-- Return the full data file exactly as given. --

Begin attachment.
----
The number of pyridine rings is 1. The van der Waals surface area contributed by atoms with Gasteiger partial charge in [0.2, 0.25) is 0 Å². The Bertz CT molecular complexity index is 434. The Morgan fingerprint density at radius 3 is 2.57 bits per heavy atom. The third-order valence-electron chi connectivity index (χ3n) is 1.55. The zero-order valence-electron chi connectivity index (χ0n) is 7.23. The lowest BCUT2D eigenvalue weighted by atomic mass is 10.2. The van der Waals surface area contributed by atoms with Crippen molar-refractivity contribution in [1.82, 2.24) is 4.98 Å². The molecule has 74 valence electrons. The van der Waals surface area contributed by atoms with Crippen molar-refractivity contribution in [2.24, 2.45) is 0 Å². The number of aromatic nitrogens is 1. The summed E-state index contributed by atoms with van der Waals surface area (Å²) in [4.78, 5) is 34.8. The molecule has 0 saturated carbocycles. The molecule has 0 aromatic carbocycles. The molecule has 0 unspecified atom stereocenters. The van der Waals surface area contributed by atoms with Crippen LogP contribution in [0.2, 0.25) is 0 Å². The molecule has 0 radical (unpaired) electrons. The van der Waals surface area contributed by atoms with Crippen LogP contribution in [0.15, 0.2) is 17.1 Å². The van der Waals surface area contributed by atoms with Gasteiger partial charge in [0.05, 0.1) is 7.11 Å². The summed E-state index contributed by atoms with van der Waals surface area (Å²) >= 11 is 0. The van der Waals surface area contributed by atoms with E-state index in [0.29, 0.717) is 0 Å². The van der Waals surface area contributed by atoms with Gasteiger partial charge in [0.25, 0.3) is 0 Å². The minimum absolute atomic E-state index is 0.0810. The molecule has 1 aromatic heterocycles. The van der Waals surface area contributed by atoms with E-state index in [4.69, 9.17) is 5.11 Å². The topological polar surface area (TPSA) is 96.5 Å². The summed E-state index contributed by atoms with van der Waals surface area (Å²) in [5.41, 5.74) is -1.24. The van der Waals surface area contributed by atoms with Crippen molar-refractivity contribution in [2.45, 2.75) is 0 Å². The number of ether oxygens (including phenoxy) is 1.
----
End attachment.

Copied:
The number of pyridine rings is 1. The van der Waals surface area contributed by atoms with Gasteiger partial charge in [0.2, 0.25) is 0 Å². The Bertz CT molecular complexity index is 434. The Morgan fingerprint density at radius 3 is 2.57 bits per heavy atom. The third-order valence-electron chi connectivity index (χ3n) is 1.55. The zero-order valence-electron chi connectivity index (χ0n) is 7.23. The lowest BCUT2D eigenvalue weighted by atomic mass is 10.2. The van der Waals surface area contributed by atoms with Crippen molar-refractivity contribution in [1.82, 2.24) is 4.98 Å². The molecule has 74 valence electrons. The van der Waals surface area contributed by atoms with Crippen molar-refractivity contribution in [2.24, 2.45) is 0 Å². The number of aromatic nitrogens is 1. The summed E-state index contributed by atoms with van der Waals surface area (Å²) in [4.78, 5) is 34.8. The molecule has 0 saturated carbocycles. The molecule has 0 aromatic carbocycles. The molecule has 0 unspecified atom stereocenters. The van der Waals surface area contributed by atoms with Crippen LogP contribution in [0.2, 0.25) is 0 Å². The molecule has 0 radical (unpaired) electrons. The van der Waals surface area contributed by atoms with Crippen LogP contribution in [0.15, 0.2) is 17.1 Å². The van der Waals surface area contributed by atoms with Gasteiger partial charge in [0.05, 0.1) is 7.11 Å². The summed E-state index contributed by atoms with van der Waals surface area (Å²) >= 11 is 0. The van der Waals surface area contributed by atoms with E-state index in [0.29, 0.717) is 0 Å². The van der Waals surface area contributed by atoms with Gasteiger partial charge in [0.25, 0.3) is 0 Å². The minimum absolute atomic E-state index is 0.0810. The molecule has 1 aromatic heterocycles. The van der Waals surface area contributed by atoms with E-state index in [4.69, 9.17) is 5.11 Å². The topological polar surface area (TPSA) is 96.5 Å². The summed E-state index contributed by atoms with van der Waals surface area (Å²) in [5.41, 5.74) is -1.24. The van der Waals surface area contributed by atoms with Crippen molar-refractivity contribution in [2.45, 2.75) is 0 Å². The number of ether oxygens (including phenoxy) is 1.